1. Does my brand increase my business’s value? If it doesn’t, then it is actually decreasing its value.
2. Does my brand tell my story? If it doesn’t, then it’s just words and pictures.
3. Does my brand differentiate my business from the competition? If it doesn’t, then there is less reason for customers to choose you.
Here are a few pointers to see if you’re on the right path, or if you’re just getting started, things to look out for. Does your brand fit into the left column or right?
Like writing, using metaphor and symbolism is more powerful than literal imagery. Review your brand to see if your logo and collateral are using symbolism to engage deeper levels of thinking, more meaningful messages, and originality.
SYMBOLIC: Evolution Fresh designed a system of abstract colors to represent each fruit used as an ingredient. The result is beautiful, unexpected, and meaningful.
LITERAL: these drink packages literally show what’s inside; the result is boring, unimaginative, generic. They make no effort to stand out as unique products, and if they’re the same as everything else, why not buy something else?
Far more than the other categories here, balance is something that you have to “have an eye” for. But sometimes it’s obvious if something is unbalanced or feels off. If you ever hear designers talk about use of white space, visual weight, the rule of thirds, or compositional harmony, it has to do with balance.
BALANCED: a balanced design can be either symmetrical or asymmetrical and often uses white space to compliment areas that are visually heavier.
UNBALANCED: these designs are cluttered, dense, and hard to look at. The individual elements do not come together as a whole.
Contrast can either be the range between light and dark colors or placement of more important objects near less important ones. It is one of the best tools to create visual interest.
GOOD CONTRAST: these designs use both light/dark contrast and heavy/light elements to draw the eye directly to one area.
LOW CONTRAST: in these examples all the elements are about the same size and level of brightness. Legibility is decreased and it’s not evident what is important.
Another area where some have a better eye for color connections, a simple rule is to limit your brand pallet to 4-5 colors maximum. Use at least one very bright color and one very dark color or one bright color and one dull color in your palette to create contrast.
COLOR HARMONY: these brands add unity and cohesiveness to their brands by limiting the color palette and carrying interchanging colors from one product variation to the next.
COLOR DISCORD: picking a different color of the rainbow for each variation is a common mistake. It differentiates product variations at the expense of losing the brand’s cohesiveness.
We could write entire books about good typography practice—and there are many—which can make an astounding difference in making design that looks amateur or professional. Typography is 25% art and 75% science; there are firm rules that make it appear better or worse. In general, do not use system fonts (like Arial or Verdana), and limit your entire brand to 2 different font families total.
STRONG TYPE: fonts can be just as expressive as photos or illustrations. What style matches your brand? Is it generic or clichéd?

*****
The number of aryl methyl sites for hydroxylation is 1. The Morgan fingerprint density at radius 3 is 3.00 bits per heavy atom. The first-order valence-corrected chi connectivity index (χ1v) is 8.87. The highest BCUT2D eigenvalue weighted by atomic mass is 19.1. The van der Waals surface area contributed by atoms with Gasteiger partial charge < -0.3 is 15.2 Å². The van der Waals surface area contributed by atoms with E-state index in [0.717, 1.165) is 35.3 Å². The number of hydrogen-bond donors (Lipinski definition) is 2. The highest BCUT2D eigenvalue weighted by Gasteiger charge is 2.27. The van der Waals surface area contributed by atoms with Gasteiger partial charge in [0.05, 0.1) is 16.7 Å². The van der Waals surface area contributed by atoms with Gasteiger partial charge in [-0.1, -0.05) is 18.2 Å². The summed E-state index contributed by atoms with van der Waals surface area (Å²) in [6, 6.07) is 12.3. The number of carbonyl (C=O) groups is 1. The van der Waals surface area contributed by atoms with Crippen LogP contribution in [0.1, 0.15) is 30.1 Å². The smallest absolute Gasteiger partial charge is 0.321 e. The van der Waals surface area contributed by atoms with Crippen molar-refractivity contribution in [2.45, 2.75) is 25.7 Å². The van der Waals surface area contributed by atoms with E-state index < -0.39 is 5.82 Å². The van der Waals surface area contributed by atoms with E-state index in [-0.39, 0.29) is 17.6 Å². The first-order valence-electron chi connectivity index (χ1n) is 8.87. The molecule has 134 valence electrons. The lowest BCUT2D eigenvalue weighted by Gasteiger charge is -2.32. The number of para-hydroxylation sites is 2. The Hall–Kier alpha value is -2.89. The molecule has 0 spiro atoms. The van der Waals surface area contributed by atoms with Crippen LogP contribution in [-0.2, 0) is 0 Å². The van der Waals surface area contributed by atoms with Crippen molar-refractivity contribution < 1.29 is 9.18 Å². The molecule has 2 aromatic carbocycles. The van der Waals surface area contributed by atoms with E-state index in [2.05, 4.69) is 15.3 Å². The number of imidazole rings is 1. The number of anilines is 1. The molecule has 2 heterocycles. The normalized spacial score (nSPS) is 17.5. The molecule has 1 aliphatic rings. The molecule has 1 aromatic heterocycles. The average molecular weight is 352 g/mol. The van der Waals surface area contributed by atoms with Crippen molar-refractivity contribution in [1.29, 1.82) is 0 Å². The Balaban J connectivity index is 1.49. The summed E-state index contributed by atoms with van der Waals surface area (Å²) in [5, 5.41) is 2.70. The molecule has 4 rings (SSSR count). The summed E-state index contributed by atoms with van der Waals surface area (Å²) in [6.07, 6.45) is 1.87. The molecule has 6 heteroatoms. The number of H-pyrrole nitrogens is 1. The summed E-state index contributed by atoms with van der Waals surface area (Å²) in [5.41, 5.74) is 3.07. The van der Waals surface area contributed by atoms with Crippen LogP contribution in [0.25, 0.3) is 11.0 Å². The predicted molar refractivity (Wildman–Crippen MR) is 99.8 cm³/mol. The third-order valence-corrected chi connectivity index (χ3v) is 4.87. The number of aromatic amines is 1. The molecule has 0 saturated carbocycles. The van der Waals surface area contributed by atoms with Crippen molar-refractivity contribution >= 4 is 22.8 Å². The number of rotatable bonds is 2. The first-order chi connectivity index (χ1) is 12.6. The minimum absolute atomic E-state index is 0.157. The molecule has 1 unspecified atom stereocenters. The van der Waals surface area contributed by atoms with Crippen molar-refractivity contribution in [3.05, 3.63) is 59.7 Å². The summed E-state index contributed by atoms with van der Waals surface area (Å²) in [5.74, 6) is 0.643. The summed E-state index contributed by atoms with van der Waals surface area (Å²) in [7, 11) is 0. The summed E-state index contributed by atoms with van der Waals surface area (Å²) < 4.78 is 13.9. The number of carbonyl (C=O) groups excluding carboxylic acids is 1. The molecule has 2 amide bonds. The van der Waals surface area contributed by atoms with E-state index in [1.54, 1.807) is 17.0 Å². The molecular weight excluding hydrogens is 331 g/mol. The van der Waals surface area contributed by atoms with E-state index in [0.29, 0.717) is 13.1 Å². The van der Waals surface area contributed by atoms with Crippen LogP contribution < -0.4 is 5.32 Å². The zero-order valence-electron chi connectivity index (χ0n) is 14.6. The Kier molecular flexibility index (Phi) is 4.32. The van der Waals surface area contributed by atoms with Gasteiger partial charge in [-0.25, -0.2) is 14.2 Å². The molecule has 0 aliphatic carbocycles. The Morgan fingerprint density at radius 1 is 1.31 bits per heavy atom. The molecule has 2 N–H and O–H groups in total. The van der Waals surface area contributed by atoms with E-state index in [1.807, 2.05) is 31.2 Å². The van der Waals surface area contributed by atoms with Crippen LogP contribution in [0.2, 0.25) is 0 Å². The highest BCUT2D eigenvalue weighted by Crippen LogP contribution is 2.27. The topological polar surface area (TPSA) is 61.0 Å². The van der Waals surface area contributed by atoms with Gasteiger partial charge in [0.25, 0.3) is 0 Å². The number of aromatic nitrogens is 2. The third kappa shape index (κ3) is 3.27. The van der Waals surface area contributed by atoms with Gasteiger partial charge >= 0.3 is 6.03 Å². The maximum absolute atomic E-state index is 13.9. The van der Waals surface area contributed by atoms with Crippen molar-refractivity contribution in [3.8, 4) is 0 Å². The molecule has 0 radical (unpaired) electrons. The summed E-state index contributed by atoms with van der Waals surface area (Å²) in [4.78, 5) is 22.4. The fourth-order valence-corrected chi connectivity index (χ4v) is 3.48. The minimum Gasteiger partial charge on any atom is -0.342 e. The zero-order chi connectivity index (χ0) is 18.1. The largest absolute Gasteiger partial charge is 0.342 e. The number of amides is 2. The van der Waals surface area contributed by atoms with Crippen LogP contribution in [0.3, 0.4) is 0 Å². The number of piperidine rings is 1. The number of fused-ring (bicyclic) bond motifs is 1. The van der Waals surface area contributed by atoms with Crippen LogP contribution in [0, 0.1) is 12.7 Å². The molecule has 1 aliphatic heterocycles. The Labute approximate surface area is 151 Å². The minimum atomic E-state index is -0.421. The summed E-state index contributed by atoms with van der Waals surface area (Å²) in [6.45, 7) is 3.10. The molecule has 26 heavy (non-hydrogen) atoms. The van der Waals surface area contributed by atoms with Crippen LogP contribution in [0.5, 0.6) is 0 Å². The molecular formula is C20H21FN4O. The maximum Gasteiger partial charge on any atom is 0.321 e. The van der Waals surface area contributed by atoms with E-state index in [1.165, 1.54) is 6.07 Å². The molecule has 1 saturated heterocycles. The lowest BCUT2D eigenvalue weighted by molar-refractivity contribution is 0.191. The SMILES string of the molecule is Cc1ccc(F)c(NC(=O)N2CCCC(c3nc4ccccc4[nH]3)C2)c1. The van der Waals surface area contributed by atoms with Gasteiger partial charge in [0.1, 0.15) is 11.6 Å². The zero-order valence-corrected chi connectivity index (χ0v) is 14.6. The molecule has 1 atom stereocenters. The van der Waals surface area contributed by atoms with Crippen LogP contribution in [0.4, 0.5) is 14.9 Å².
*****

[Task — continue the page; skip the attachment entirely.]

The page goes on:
WEAK TYPE: poor type practice includes more than 2 font families, styles that are inappropriate for the feel of the brand, and adding effects that decrease legibility.
The easiest way to create order in a layout is to use a grid or temporary guide lines. Every element that is added to a layout creates invisible lines that the eye uses to link one element to the next. If elements are not aligned properly it creates a disorderly look.
ORDERED: you can often use left, center, or right alignment to easily create order—but if done incorrectly it can look boring.
UNORDERED: when elements are not completely aligned, but close, it creates a sloppy, uneven appearance as if things were randomly placed in the layout without thought.
Uniformity creates a feeling of cohesiveness, familiarity, and professionalism. Repeating your logo and design elements across collateral creates uniformity and brand standards/guidelines keep them in place. There is a line however; too much uniformity can become mundane.
UNIFORM: limiting elements like color palette, fonts, shapes, and layouts creates the feeling that everything belongs to a single brand.
IRREGULAR: lack of uniformity fragments a brand and creates a disorganized appearance. Simply placing your logo on everything does not work.
Hierarchy refers to the order of how the eye views a layout. Done correctly, this means the most important piece of information is the first thing that draws the eye, the second most important is second, etc. It’s tempting to want to highlight everything as important but consider the saying “if everything is bold, nothing is bold.” Make a simple text list of all the content in your project and reorder them with the most important on the top.
GOOD HIERARCHY: there is a clear order of importance in the layout and the eye moves from one element to the next intuitively. The effect draws attention and creates clarity of information.
POOR HIERARCHY: when you often have mere milliseconds to capture a customer’s attention, even one millisecond wasted is important. What is the most important piece of information in these products? Trying to highlight too many elements also creates a feeling of desperation.
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